Defending Against Environmental Stressors May Shorten Lifespan
A shorter life may be the price an organism pays for coping with the natural assaults of daily living, according to researchers at NIH and colleagues in Japan. The scientists used fruit flies to examine the relationship between lifespan and signaling proteins that defend the body against environmental stressors, such as bacterial infections and cold temperatures.
Since flies and mammals share some of the same molecular pathways, the work may demonstrate how the environment affects longevity in humans.
Appearing in the Proceedings of the National Academy of Sciences, the research identified Methuselah-like receptor-10 (Mthl10), a protein that moderates how flies respond to inflammation. The finding provides evidence for one theory of aging, which suggests longevity depends on a delicate balance between proinflammatory proteins, thought to promote aging, and anti-inflammatory proteins, believed to prolong life. These inflammatory factors are influenced by what an organism experiences in its everyday environment.
Corresponding author Dr. Stephen Shears of NIEHS explained that Mthl10 appears on the surface of insect cells and acts as the binding partner to a signaling molecule known as growth-blocking peptide (GBP).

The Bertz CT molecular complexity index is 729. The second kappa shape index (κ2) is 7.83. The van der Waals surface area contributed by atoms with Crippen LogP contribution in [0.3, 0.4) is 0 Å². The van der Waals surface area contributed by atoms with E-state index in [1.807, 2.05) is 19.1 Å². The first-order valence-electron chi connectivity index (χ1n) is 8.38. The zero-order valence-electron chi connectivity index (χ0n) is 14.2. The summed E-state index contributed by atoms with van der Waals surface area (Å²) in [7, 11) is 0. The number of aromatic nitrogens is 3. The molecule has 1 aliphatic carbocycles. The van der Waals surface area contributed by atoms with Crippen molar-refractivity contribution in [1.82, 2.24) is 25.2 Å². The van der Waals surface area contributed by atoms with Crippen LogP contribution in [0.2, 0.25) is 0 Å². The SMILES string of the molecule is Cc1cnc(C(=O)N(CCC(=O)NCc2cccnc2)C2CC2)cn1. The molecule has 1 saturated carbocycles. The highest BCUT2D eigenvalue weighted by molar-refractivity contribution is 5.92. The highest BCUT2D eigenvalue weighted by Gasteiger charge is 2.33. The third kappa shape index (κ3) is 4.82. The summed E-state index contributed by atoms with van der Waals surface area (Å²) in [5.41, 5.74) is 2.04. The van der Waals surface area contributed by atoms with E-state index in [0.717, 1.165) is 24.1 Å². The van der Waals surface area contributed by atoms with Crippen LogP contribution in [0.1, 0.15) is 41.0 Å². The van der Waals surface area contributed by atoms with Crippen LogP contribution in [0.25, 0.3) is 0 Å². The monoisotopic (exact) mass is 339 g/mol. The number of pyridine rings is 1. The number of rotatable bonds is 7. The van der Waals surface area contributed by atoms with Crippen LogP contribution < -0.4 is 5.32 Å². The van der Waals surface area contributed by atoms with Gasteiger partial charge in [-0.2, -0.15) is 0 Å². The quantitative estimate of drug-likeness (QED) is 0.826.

Once Mthl10 and GBP connect, they initiate the production of proinflammatory proteins, which, in turn, shortens the fly’s life. However, removing the Mthl10 gene makes the flies unable to produce Mthl10 protein and prevents the binding of GBP to cells. As a result, the flies experienced low levels of inflammation and longer lifespans.
“Fruit flies without Mthl10 live up to 25 percent longer,” Shears said. “But, they exhibit higher death rates when exposed to environmental stressors.”
Shears said the research reveals that the ability of a young organism to defend against repeated environmental stress may be an empty victory, because the animal may not live as long. He believes the research may contribute to the discovery of drugs that target excess inflammation induced by signaling proteins in humans, extending life.